Passion-Based Learning

When I saw that this week was about passion-based learning, I thought it would be more about finding what students are passionate about and teaching from that. I was thinking the same thing one of the articles mentioned: that’s a lot of students, and you’re not likely to be able to find something that they are all passionate about. I hadn’t given much thought to the idea of just being passionate as a learner and as a teacher, but it makes sense. When I think about who my favorite teachers were, they all have one thing in common – they were enthusiastic about what they were teaching. As far as I knew, everything they taught was their favorite.

The article 9 Tenets of Passion Based Learning used an interesting sentence. They said, “passion is the narrative of mattering.” I felt this was an interesting way of describing passion, and a way that made it sound as important as it is. The same article also used the word “relevant” a lot. It’s important to make the learning relevant to students to keep their interest. If it’s not relevant to their life and easily applicable, they’re not going to be interested, regardless of how passionate you as a teacher try to be. Another common word was “contagious.” When the teacher is passionate, it rubs off onto the students and they also become passionate. I think if you just keep those two words in mind when teaching with passion-based learning, you’ll have a pretty good foundation to work with.

The article also mentioned that social media should be allowed in schools, rather than blocked and banned. If social media were allowed in schools, educators could teach students how to be a digital citizen and use it properly.

My favorite article on passion-based learning was 25 Ways to Institute Passion-Based Learning in the Classroom. At the very beginning of the page, there is a quote by W.B. Yeats. It says, “Education is not the filling of a bucket, but the lighting of a fire.” I had never heard this before, but really like it. When filling a bucket, it can only get so full before it overflows. When you light a fire, it has the potential to just keep burning, as long as you provide it fuel.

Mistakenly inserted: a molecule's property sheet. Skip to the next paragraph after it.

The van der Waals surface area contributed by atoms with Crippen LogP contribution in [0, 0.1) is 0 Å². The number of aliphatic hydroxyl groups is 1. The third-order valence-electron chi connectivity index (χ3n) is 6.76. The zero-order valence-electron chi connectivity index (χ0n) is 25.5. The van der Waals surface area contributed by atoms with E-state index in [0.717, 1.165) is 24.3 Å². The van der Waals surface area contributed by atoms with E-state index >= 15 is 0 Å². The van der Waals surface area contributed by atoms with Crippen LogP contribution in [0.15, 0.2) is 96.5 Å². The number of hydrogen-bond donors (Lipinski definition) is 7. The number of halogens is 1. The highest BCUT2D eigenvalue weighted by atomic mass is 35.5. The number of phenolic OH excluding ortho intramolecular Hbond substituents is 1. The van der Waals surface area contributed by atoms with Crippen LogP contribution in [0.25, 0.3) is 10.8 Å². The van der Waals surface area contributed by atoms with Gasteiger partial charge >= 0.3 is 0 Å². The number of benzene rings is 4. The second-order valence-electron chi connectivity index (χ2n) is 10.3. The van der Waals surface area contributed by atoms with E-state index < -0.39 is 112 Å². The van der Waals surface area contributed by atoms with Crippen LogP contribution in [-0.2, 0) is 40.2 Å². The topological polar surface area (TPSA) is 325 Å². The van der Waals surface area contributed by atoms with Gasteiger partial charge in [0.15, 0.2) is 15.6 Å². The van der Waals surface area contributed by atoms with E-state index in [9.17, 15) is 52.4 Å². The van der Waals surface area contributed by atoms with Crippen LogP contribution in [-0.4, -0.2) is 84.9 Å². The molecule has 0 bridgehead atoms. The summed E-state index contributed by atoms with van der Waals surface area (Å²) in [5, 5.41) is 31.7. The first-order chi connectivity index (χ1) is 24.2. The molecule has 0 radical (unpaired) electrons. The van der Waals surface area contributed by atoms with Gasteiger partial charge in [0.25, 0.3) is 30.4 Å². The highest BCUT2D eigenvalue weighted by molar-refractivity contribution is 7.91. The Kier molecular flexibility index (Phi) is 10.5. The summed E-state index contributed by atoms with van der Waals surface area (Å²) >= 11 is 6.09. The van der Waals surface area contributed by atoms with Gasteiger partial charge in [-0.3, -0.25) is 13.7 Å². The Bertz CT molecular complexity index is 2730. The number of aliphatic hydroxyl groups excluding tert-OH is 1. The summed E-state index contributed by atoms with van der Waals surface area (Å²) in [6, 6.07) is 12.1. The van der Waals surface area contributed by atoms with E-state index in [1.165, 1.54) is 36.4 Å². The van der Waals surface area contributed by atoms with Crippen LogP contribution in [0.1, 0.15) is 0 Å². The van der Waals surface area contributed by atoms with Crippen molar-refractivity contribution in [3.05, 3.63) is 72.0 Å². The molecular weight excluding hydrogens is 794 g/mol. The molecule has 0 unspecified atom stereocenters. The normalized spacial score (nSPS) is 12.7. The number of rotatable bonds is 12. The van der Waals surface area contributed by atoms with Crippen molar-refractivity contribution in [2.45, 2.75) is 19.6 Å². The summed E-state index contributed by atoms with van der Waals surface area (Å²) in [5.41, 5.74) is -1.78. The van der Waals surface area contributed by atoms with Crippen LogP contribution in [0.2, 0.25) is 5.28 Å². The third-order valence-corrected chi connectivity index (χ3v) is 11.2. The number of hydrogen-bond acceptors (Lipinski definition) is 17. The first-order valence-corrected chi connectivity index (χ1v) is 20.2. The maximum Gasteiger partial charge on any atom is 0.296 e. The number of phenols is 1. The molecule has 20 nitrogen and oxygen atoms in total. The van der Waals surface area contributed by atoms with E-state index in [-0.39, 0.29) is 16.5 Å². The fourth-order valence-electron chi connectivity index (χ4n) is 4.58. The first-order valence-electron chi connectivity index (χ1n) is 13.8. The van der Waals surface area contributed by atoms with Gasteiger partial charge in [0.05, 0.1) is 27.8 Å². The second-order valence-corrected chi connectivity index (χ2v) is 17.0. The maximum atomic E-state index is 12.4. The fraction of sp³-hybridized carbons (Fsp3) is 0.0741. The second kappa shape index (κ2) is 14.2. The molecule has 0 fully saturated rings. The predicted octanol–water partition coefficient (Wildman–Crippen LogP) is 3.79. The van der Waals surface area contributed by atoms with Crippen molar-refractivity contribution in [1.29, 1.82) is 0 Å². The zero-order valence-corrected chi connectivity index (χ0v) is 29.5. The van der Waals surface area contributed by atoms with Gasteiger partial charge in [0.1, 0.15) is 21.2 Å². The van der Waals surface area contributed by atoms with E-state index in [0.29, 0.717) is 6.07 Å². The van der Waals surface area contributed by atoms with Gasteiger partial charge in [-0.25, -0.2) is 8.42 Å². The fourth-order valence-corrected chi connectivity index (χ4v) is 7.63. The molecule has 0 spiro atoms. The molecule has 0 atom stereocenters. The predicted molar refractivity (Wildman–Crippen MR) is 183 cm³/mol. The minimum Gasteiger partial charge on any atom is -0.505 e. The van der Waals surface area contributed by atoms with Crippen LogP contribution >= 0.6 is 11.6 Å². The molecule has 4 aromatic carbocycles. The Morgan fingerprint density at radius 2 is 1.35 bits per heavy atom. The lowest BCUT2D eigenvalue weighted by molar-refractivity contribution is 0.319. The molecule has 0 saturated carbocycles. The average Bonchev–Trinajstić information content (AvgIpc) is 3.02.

The entire site is filled with good techniques to use to engage students and help them become passionate learners. Definitely a site I want to save for later!


4 thoughts on “Passion-Based Learning

  1. Nice post Brianna! I think making learning relevant is a really big part of incorporating passion based learning. As a teacher, I think it would be beneficial to get students to think of learning as a bigger picture. Relating learning to their future can help students be motivated to learn.


  2. Nice post. I liked that you included that part about what we are learning needs to be relevant. Last week I subed in a math class for a teacher that had been my teacher. They had a big long worksheet to do which some complex graphing- the ones that look like a w. Well I took that class and did not remember a thing from it. It was hard to tell the students to do something that to me has no value in their lives. We even looked up when you could use and a few jobs came up. Some of the students said well it is supposed to help us be critical thinkers. Well yea but ew it was not a great way to produce critical thinking. From a students perspective if thats the way to become a critical thinker- well I’m good. I’ll just be a normal thinker. No one wanted to learn the material. The students who did it, completed it for a grade or out of boredom. Hopefully we can become better at making our material relevant to the students lives now and into the future.


    1. Obviously students have to learn that, but how could you make it relevant? Math is tricky when it gets into the upper levels! I subbed for math at the junior high once. Haven’t been back to sub there since! lol it wasn’t terrible but intimidating.


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